Built-in PowerShell 7 module NetTCPIP, on Windows, offers a range of functionality to update and manage your network interfaces. Many of the traditional IT administration tasks, such as setting a static IP address or DNS Server settings, are trivial using the functions within the NetTCPIP module.

Let’s explore a typical series of steps that many an IT administrator might face. Setting up a new server and it’s associated network interface.

Discovering Network Interfaces

Perhaps you’ve been tasked with setting up a brand new virtual machine (VM) and configuring its network interface. Rather than go through the GUI, you know PowerShell is already installed on the latest version and ready to go. After opening up a new console session, the first thing we need to do is see what our network interfaces currently are.

The cmdlet, Get-NetAdapter, will display every network interface that the system is aware of. From there we can further filter the results to just get to what we want to modify.


In this particular server, we have two network interfaces to worry about. To make sure that we are only working on the one we want, let’s make sure to just get our Ethernet 1 interface and save it to a variable, $Adapter for later use.

Disabling Unnecessary Network Interfaces

Earlier we mentioned that there were two network interfaces on this system. Well, we don’t need to use the second one. Though it may be used in the future, it’s best to avoid confusion, so let’s disable the interface. After that, let’s verify that it really is disabled.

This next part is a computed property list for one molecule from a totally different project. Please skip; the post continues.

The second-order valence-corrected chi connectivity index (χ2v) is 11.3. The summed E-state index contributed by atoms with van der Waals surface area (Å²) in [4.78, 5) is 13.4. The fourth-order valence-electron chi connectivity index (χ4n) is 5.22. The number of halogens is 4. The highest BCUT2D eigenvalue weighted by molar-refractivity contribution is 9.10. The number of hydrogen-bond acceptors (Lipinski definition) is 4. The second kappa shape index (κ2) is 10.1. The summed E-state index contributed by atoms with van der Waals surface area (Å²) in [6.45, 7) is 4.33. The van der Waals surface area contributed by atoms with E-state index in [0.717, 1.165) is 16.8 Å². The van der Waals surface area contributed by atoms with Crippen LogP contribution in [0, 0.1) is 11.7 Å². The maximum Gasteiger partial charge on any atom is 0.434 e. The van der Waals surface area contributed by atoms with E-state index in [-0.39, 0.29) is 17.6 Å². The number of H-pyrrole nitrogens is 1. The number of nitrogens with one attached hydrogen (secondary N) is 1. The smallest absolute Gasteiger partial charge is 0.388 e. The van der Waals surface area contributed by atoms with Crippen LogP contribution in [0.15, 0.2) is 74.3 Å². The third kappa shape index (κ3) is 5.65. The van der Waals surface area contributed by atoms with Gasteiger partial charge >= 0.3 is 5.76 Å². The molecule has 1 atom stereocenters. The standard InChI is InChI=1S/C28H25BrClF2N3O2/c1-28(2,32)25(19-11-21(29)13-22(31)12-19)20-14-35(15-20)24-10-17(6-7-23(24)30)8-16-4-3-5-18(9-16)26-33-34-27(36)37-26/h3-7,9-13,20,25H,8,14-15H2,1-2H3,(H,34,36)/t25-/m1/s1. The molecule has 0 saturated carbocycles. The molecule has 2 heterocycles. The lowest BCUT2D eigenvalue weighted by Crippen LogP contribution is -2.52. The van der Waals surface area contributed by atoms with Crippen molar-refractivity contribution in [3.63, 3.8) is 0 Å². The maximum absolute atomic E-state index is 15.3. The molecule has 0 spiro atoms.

Configuring a Static IP Address

Now that we have the network interface we want, we need to assign the IP addressing information that we were given. Our network team gave us the following IP details to assign.

  • IP Address: 10.0.0.100
  • Subnet: 255.255.255.240
  • Gateway: 10.0.0.1
  • Prefix Length: 24

Given the above details, we can assign these values to our network interface using the New-NetIPAddress cmdlet. Using the previously stored adapter in our $Adapter variable, we can quickly update the network interface configuration.


Before we move on though, we need to make sure that the configuration took correctly. Using our same $Adapter variable we can pull back just the information we want from our interface.

Renaming a Network Adapter

If you have multiple network adapters on a system, it can be very useful to name them according to their function. In this case, we want to rename our first adapter to that of Internal Network. This will help distinguish it from our secondary adapter when we do bring that only eventually. Thankfully, there is a handy Rename-NetAdapter function that we can use. It doesn’t take the InterfaceIndex unfortunately and you must use the name of the interface.

Setting Custom DNS Servers

Though we have set up our new interface, something isn’t quite right about our DNS Servers, notably that we have none! In this case, we need to set those manually, to the following that have been provided by our networking team.

  • DNS Server 1: 172.100.100.1
  • DNS Server 2: 172.100.100.2

Using the Set-DNSClientServerAddress we can define our DNS Server addresses to be used on the given interface. You may notice the use of the [IPAddress] accelerator, this will validate the IP Address and throw an error in case we mistyped or used a wrong one.


After we run Get-NetIPConfiguration one more time, we can see that our DNS addresses are now set! As you can see below the InterfaceAlias property is showing our new name that we previously set as well.

Managing Network Interfaces Using PowerShell 7

Though this is just the beginning, if you were to take this one step further you could script these tasks to apply to multiple servers. If you have been given the task to provision a large number of computers, by utilizing these cmdlets, you would be able to make short work of that task. This can save countless hours stuck in GUI’s and ultimately make you, the administrator, far more productive.

As you can tell, it’s trivial to manage our Network Interface within PowerShell 7. An IT administrator can make quick work of automating the configuration and setup using the many available cmdlets to do so!

BECOME A PETRI MEMBER:

Don't have a login but want to join the conversation? Sign up for a Petri Account

Register